THIS ISLAND LIFE IF the battle to save Sandown were to be staged as a prize fight, the ring announcer would probably sound something like this.
'Ladees and gennulmen, we now come to the main event of the evening, for the undisputed championship of Sandown, a title recently vacated by Heather 'Honeybunch’ Humby.
'To my right, and in the blue corner, I present to you the self-proclaimed guardian of the Island’s heritage, Roger 'Wafty’ Whitby-Smith.
'To my left, and in the red corner, please welcome the undefeated champion of the working-class, Bob 'The Bruiser’ Blezzard.
'Ladees and gennulmen here in the IW Council chamber, and for bemused spectators around the IW, let’s get ready to STUMMMBBBLE!’
The struggle to rejuvenate Sandown has become focused on the future of the Grand Hotel and appears to have developed into a straight fight between these two men, who clearly come from opposite ends of the political spectrum.
The fact they both loiter under the flimsy awning marked 'Island Independents’ shows once and for all what a flawed and unworkable political hybrid we now have running County Hall, because these two have virtually nothing in common.
Cllr Whitby-Smith is director of a company which owns a number of properties in and around Ryde. He is a Freeman of the City of London and a Fellow of the Royal Society of Arts.
He is an aesthete and you get the impression he regards local government as an interesting distraction which gives him something to chat about at the IW County Club, where he is a shareholder-member.
Cllr Blezzard, on the other hand, is a steely, town hall brawler, steeped in the minutiae of local government and a member of more prosaic organisations such as Hampshire and IW Local Government Association.
Cllr Whitby-Smith thinks the future prosperity of a fading town should be sacrificed on the altar of his quixotic beliefs; Cllr Blezzard knows if something isn’t done, and quick, Sandown (the town he represents and in which he lives) will die on its feet.
It is a head-on collision between idealism and realism; a fight to the death between airy philosophy and raw practicality.
Let me state Bob Blezzard is a mate of mine but we also have virtually nothing in common politically and it is only a matter of time before we butt brows in public on some issue or other. But when it comes to the struggle to provide Sandown with some sort of meaningful future — which means overturning the planners’ ludicrous refusal to allow the Grand Hotel to be demolished and replaced by a 53-bedroom hotel — he is absolutely right.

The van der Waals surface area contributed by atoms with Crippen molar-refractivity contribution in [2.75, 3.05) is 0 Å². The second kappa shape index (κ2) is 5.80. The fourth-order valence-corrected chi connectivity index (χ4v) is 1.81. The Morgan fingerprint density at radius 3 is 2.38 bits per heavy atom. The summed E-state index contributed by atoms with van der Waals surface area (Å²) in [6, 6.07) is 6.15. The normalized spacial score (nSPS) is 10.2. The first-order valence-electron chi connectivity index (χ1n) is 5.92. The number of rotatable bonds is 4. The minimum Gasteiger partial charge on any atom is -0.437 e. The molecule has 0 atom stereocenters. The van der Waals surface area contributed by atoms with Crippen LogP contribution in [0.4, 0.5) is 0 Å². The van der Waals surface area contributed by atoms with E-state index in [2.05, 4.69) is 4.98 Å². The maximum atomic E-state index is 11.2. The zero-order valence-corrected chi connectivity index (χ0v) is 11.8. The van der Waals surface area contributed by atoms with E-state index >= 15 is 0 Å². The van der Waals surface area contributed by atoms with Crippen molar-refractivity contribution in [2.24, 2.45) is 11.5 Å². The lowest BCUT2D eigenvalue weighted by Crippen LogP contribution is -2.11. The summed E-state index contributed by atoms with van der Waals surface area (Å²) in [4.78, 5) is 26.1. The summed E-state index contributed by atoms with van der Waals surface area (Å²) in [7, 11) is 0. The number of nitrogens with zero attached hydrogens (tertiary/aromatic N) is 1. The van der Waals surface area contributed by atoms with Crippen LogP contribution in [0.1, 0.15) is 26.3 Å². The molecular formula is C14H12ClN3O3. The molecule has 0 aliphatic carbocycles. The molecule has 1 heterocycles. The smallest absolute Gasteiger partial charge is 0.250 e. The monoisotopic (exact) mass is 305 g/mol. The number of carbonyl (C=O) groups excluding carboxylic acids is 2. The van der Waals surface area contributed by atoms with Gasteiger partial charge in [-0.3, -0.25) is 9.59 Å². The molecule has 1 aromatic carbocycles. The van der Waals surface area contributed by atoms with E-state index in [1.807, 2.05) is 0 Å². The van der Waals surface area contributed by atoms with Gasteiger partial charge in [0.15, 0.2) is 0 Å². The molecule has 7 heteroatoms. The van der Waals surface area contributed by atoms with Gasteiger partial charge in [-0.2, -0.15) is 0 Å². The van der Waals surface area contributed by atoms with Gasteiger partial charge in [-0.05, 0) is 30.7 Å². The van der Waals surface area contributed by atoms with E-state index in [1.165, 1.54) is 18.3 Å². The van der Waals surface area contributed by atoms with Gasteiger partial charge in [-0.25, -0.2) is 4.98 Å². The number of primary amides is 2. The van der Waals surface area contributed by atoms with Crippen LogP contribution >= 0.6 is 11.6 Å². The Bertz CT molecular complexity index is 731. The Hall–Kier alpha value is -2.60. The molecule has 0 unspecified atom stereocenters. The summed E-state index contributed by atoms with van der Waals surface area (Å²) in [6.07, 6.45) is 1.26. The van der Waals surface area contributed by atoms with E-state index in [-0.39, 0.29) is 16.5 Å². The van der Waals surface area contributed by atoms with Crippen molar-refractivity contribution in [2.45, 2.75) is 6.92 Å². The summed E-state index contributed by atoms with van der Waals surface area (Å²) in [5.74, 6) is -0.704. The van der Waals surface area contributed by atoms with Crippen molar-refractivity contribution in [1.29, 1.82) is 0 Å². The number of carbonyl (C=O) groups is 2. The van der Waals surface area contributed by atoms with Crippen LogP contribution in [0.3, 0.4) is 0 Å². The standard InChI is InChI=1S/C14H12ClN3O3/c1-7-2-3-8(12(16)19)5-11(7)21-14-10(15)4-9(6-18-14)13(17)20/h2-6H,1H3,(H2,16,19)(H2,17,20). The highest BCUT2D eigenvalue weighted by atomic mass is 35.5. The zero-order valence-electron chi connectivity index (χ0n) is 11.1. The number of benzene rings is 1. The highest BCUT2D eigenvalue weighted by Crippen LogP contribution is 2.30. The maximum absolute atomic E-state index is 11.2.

Sandown is a decaying anachronism, exemplified by the state of the Grand, an empty, unwanted and unremarkable example of art deco styling.
The town’s businesses know it, the residents know it and so, in increasing numbers, do the people who no longer choose to go there on holiday.
When I was a kid, Sandown was a delightful destination for locals, let alone tourists. It was a classic British seaside town with wonderful beaches, a traditional pier, boating lake, swimming pool, amusement arcades and all the attendant fripperies.
Times have changed but the town hasn’t. Which is why, on this occasion, The Bruiser’s pragmatism must prevail over Wafty’s high-minded ideals.
Lovely staff but why was I left fishing for chips for such a long time?
AFTER acting as Mrs N’s ever-willing pack-mule during a trudge around Sainsburys, I sought sustenance in the cafeteria upstairs.
There, greeting customers, was a large sign extolling the virtues of their 'famous fish and chips,’ made with 'line-caught, hand-battered cod’.
Perfect. 'I’ll have a portion of your famous fish and chips please.’
'Sorry sir, we’ve run out of cod.’
'What happened? Did the line break?’
Patient smile. 'No sir, there’s none available I’m afraid.’
I pointed out the immediate proximity of the supermarket and suggested it may well contain substantial quantities of eminently available cod.
'Sorry sir, we’re not allowed to acquire the fish from there.’
Why could this be? Had lines not been used to catch it? Had feet been employed to batter it?
'You could dangle a line over the balcony and ask someone to stick a bit of cod on the end? I promise I won’t tell.’
Patient-ish smile. 'Sorry sir.’
Undaunted and tolerant to a fault, we returned last Saturday and I decided to avoid the famous fish and chips, opting instead for a deceptively-simple sounding panini.
'Certainly sir. Would you like it warmed up?’
'Yes please.’ Big mistake, which was then compounded by my request for an accompanying bowl of chips.
I needed another shave by the time my lunch eventually arrived and Mrs N, having wolfed back her eminently sensible chicken sandwich, had gone off to complete her entire shop in the time it took my fairly simple repast to turn up.
In my experience, the counter and serving staff in Sainsbury’s cafeteria are, without exception, polite and pleasant people.
But could someone get the place organised so they have at least half a chance of providing a decent service to hungry customers?